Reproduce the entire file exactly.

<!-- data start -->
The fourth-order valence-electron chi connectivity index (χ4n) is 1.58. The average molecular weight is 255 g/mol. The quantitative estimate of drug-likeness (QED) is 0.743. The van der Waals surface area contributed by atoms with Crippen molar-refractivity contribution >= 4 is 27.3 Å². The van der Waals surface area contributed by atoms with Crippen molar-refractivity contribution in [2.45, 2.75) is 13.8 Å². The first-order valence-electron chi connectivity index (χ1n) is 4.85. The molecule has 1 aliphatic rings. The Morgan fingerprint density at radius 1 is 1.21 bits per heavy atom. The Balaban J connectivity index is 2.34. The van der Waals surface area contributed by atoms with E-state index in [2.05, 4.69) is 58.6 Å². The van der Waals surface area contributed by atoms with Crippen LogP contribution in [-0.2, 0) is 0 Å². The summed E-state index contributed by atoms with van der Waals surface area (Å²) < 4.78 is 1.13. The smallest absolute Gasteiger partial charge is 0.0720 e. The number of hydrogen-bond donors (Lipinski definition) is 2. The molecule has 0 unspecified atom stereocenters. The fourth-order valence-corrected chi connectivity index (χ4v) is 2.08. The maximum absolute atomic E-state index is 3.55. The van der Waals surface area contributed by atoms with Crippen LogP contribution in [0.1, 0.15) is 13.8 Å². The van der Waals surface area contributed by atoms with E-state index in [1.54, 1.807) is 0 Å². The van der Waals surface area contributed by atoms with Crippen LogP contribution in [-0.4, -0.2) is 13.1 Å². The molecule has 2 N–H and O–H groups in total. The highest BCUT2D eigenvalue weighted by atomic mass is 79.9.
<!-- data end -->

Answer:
The fourth-order valence-electron chi connectivity index (χ4n) is 1.58. The average molecular weight is 255 g/mol. The quantitative estimate of drug-likeness (QED) is 0.743. The van der Waals surface area contributed by atoms with Crippen molar-refractivity contribution >= 4 is 27.3 Å². The van der Waals surface area contributed by atoms with Crippen molar-refractivity contribution in [2.45, 2.75) is 13.8 Å². The first-order valence-electron chi connectivity index (χ1n) is 4.85. The molecule has 1 aliphatic rings. The Morgan fingerprint density at radius 1 is 1.21 bits per heavy atom. The Balaban J connectivity index is 2.34. The van der Waals surface area contributed by atoms with E-state index in [2.05, 4.69) is 58.6 Å². The van der Waals surface area contributed by atoms with Crippen LogP contribution in [-0.2, 0) is 0 Å². The summed E-state index contributed by atoms with van der Waals surface area (Å²) < 4.78 is 1.13. The smallest absolute Gasteiger partial charge is 0.0720 e. The number of hydrogen-bond donors (Lipinski definition) is 2. The molecule has 0 unspecified atom stereocenters. The fourth-order valence-corrected chi connectivity index (χ4v) is 2.08. The maximum absolute atomic E-state index is 3.55. The van der Waals surface area contributed by atoms with Crippen LogP contribution in [0.1, 0.15) is 13.8 Å². The van der Waals surface area contributed by atoms with E-state index in [1.54, 1.807) is 0 Å². The van der Waals surface area contributed by atoms with Crippen LogP contribution in [-0.4, -0.2) is 13.1 Å². The molecule has 2 N–H and O–H groups in total. The highest BCUT2D eigenvalue weighted by atomic mass is 79.9.